This was intended to show the race between incrementing and decrementing. There are one thousand increments and one thousand decrements of x. You might expect that the final value of would be the same as its initial value, which is 0. But increment and decrement are not indivisible actions. Each increment consists of a load of x, an add, and a store of x; decrements are similar. If an increment and a decrement both load before either stores, the first action to store will have its result overwritten by the second. Given a thousand chances, it seemed likely that at least one increment or decrement would be lost. Unless the number of lost decrements and the number of lost increments just happen to be equal, we should see a nonzero final value for x.

I gave it a try:

The initial value of x is: 0
After 1000 increments and 1000 decrements
the final value of x is: 0

What gives? Perhaps not enough chances for the race to manifest. I tried ten thousand increments and decrements:

The initial value of x is: 0
After 10000 increments and 10000 decrements
the final value of x is: 0

OK, how about one million:

The initial value of x is: 0
After 1000000 increments and 1000000 decrements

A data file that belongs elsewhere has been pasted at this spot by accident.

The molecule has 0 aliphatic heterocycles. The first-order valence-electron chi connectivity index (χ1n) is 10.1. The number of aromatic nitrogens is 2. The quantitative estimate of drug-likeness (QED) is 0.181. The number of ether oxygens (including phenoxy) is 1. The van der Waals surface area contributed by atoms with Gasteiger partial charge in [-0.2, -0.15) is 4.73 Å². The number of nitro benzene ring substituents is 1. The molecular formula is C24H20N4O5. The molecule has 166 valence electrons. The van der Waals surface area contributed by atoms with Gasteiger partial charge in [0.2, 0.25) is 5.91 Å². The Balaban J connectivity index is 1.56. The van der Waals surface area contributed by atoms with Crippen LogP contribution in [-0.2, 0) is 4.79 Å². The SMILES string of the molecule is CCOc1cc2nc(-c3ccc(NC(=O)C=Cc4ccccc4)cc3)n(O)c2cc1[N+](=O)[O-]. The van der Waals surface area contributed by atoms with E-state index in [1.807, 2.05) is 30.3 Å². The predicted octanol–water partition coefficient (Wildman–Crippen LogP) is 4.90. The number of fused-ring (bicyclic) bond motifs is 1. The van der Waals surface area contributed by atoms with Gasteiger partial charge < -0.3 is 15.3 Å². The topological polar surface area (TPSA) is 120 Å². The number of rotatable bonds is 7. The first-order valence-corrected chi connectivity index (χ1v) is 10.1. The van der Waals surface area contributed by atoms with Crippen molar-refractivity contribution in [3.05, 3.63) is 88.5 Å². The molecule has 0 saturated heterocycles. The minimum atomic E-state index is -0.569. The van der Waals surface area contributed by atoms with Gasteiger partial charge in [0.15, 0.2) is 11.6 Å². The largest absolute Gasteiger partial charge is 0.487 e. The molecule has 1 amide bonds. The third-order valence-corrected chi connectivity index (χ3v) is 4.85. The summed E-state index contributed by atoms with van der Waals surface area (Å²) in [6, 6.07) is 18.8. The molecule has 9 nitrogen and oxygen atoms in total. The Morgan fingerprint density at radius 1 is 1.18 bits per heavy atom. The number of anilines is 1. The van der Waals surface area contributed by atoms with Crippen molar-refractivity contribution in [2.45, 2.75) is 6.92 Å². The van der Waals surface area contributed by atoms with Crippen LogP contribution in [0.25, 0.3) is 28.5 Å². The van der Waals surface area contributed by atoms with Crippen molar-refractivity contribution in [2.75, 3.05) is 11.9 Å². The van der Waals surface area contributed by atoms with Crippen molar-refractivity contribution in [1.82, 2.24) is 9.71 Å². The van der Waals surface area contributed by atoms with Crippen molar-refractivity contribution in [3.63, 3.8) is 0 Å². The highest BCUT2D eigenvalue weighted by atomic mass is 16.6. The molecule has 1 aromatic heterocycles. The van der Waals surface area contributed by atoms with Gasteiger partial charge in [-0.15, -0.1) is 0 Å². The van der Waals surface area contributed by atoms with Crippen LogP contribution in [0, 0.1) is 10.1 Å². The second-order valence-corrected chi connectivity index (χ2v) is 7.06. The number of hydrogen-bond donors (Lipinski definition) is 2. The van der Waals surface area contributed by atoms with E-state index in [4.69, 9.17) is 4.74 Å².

the final value of x is: 0

At this point, I was starting to wonder if my understanding of Java was correct or whether my virtual machine had translated the conceptual load-increment-store sequence to a single --atomic-- instruction.

Ten million:

The initial value of x is: 0
After 10000000 increments and 10000000 decrements
the final value of x is: 4073375

Finally the result error manifested itself.

In retrospect it was obvious why my testing strategy was so ineffective. The start up time for the q thread was so great that the p thread was finished before the q thread even started.

The moral. When concurrency is in play: if even obvious errors that we know are there aren't easily revealed by testing, what chance can we have against subtle errors we don't know are there?